(AFP) Published: Saturday, August 04, 2012
Judoka Wojdan Shaherkani, the first Saudi Arabian woman to compete at the Olympics, sobbed as she admitted to being overwhelmed by her historic debut which lasted just 82 seconds on Friday.
Looking nervous and wearing a black, swimming cap-style head covering, she was beaten by Melissa Mojica of Puerto Rico in the first round of the women’s under-78kg category.
After the fight, where she barely mustered a challenge, the 16-year-old broke down in tears as she embraced her father Ali, who is a judo referee at the Games.
“I’m proud, I’m happy and I want to continue in judo. I want to thank the fans for their support,” she said.
“I was disturbed and afraid at the beginning, it was my first time in a big competition and there was a lot of pressure because of the hijab issue.
“I was not comfortable because I didn’t have any experience of big events. It took its toll on me.”
Shaherkani’s case sparked a huge controversy after International Judo Federation president Marius Vizer had said she would not be able to fight in a hijab, the traditional Muslim headscarf. Judo rules ban any head-covering on safety grounds.
But Saudi officials had said their women — they have also sent 800m runner Sarah Attar — could only compete if they respected Islamic dress. Shaherkani’s participation was at risk until international judo and Saudi officials reached a compromise agreement to let her compete with a modified head-covering.
It covered the entire top of her head, while the back of her neck was masked by the collar of her judo suit. Several times she adjusted the cap, both before and during her bout.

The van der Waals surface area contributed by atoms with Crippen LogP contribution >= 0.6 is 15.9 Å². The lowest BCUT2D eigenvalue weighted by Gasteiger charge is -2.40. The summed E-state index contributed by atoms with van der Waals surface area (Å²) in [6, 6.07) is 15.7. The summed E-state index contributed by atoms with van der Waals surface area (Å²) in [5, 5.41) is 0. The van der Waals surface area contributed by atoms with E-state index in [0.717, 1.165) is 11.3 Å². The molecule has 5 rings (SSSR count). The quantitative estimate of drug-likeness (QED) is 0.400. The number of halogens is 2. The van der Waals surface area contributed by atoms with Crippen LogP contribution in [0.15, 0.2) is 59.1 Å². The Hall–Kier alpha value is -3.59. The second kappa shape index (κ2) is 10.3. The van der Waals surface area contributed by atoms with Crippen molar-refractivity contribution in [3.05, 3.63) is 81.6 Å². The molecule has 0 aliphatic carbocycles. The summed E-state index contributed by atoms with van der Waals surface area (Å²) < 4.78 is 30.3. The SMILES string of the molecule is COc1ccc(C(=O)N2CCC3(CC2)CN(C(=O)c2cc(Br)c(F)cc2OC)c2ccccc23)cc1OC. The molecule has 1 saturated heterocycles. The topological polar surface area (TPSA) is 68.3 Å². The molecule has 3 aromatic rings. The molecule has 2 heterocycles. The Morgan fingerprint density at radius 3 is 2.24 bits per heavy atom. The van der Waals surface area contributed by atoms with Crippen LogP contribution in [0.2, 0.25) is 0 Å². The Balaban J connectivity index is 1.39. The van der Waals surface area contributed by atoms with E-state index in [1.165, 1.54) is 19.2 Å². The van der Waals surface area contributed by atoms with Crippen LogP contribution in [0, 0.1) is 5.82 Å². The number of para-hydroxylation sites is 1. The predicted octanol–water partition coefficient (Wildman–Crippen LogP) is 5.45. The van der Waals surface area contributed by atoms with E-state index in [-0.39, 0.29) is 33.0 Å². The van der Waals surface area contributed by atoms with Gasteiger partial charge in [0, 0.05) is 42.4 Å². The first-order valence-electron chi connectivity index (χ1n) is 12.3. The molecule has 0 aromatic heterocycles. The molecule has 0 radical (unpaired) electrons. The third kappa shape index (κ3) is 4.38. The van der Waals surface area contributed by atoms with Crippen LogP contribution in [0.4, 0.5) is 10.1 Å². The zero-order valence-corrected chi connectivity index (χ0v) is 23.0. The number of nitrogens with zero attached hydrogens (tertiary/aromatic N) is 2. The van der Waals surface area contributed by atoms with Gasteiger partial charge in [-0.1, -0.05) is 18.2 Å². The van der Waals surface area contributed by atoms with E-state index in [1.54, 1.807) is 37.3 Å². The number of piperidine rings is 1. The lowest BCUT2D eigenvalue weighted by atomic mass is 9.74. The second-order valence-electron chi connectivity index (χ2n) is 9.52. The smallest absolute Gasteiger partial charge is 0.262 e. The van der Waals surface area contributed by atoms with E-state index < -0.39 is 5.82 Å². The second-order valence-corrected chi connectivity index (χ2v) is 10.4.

Saudi Judo Federation president Hani Najem, who is a cardiologist, said other sportswomen could take part in future as long as they respect the Islamic dress code.
“As long as the participation of Saudi females is according to Islamic rules then nothing can oppose it,” he said. “As a heart doctor I say that sport is just as good for health for women as it is for men.
“Women first participated in Olympic judo 24 years after the beginning of judo in the Olympics. Everything needs time in the world, nothing can happen straight away.
“We will try to develop other female athletes in this sport.”
Now that she has got this experience out of the way, Shaherkani is setting her sights on the next Olympics.
“I want to train more and more because I want to participate in Rio de Janeiro in 2016,” she said.
“I think that because of my participation in this Olympic Games, other Saudi women will participate in other competitions in the future.”
Shaherkani was afforded a rousing reception both as she entered the mat and as she left it, as the crowd were fully aware of the significance of her moment.
Although she spoke at length to certain television stations afterwards, she left after only a few brief words to the written press. Such was the interest in her historic story that the mixed zone at the ExCeL Arena was a huge scrum as scores of journalists jostled for position to speak to Shaherkani.